BACKGROUND: Prehension is an ideationally simple, cued movement requiring proximal (transport) and distal (manipulation) limb control. Patients with this syndrome of progressive apraxia are unable to perform many activities of daily living that require prehension. There is little known about how this syndrome kinematically disrupts such movements or whether concurrent dementia might play a critical role. OBJECTIVES: Using prehension as a paradigm for an ideationally simple, cued functional movement, we sought to (1) characterize the kinematic features of progressive apraxia in general, and (2) contrast the kinematic differences between apraxic patients with and without dementia. METHODS: Eight patients with the syndrome of progressive apraxia (including five without dementia, one of whom had autopsy-confirmed corticobasal ganglionic degeneration, and three with dementia, one of whom had autopsy-confirmed Alzheimer's disease) were compared with eight age-matched normal control subjects on a prehension task using an Optotrak camera system. RESULTS: Compared with control subjects, apraxic subjects had slowed reaction time, slowed transport and manipulation kinematics, greater lateral deviation from the linear prehension trajectory, greater intermanual asymmetry, motor programming disturbances, and mild transport-manipulation uncoupling. There were minor differences between the apraxia subgroups such as greater intermanual differences and impaired grip aperture velocity in the nondemented group, and overall slower movement in the demented group. CONCLUSIONS: There are major kinematic differences between apraxic and control subjects on a prehension task. The differences between clinical-pathologic subgroups are more subtle, and the movement disorder itself rather than concurrent dementia is the greatest determinant of motor disability.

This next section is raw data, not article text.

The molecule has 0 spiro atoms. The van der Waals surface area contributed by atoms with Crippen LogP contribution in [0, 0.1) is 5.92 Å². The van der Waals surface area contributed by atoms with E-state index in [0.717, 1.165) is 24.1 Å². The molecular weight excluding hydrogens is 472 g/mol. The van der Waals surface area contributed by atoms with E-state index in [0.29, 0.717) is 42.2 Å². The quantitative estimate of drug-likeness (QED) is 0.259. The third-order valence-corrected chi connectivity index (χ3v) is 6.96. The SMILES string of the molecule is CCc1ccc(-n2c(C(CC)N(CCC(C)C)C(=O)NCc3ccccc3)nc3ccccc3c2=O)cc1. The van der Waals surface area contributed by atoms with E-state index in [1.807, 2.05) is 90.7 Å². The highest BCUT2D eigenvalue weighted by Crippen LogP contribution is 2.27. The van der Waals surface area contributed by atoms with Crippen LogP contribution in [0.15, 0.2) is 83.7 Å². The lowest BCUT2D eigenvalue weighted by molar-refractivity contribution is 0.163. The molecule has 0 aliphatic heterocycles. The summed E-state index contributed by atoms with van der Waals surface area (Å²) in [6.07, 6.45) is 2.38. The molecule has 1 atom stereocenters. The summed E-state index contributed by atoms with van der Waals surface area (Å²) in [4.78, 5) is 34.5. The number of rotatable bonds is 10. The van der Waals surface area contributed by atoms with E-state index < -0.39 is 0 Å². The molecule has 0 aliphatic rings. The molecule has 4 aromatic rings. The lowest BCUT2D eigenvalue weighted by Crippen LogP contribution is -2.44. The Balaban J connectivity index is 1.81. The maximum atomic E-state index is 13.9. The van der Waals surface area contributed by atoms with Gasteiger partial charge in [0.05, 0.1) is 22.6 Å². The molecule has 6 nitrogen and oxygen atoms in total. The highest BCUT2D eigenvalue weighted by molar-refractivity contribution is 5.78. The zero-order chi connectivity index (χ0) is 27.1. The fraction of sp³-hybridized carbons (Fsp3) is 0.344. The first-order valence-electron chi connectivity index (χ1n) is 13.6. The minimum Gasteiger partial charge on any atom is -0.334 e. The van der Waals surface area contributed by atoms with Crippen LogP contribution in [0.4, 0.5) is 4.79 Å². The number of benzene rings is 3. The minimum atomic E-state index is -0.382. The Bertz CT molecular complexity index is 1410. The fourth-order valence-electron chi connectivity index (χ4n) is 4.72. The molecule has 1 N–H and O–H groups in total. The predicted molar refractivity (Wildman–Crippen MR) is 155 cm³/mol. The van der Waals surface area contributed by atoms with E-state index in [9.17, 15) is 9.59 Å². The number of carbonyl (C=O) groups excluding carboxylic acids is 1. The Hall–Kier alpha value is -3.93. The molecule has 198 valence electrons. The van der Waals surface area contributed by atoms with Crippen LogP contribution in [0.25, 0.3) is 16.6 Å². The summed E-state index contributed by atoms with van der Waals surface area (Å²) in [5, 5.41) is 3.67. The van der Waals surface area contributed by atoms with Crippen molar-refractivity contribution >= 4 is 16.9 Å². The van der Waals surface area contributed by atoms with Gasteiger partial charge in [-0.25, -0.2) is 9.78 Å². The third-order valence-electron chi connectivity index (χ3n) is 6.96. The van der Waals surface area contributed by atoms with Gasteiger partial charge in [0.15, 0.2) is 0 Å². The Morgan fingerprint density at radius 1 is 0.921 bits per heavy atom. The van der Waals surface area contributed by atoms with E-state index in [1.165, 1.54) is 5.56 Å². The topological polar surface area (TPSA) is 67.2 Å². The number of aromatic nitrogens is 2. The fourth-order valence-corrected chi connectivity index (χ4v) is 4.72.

|Original language||English (US)|
|Number of pages||12|
|State||Published - Dec 1 1999|
- Alzheimer's disease
- Corticobasal ganglionic degeneration
ASJC Scopus subject areas
- Clinical Neurology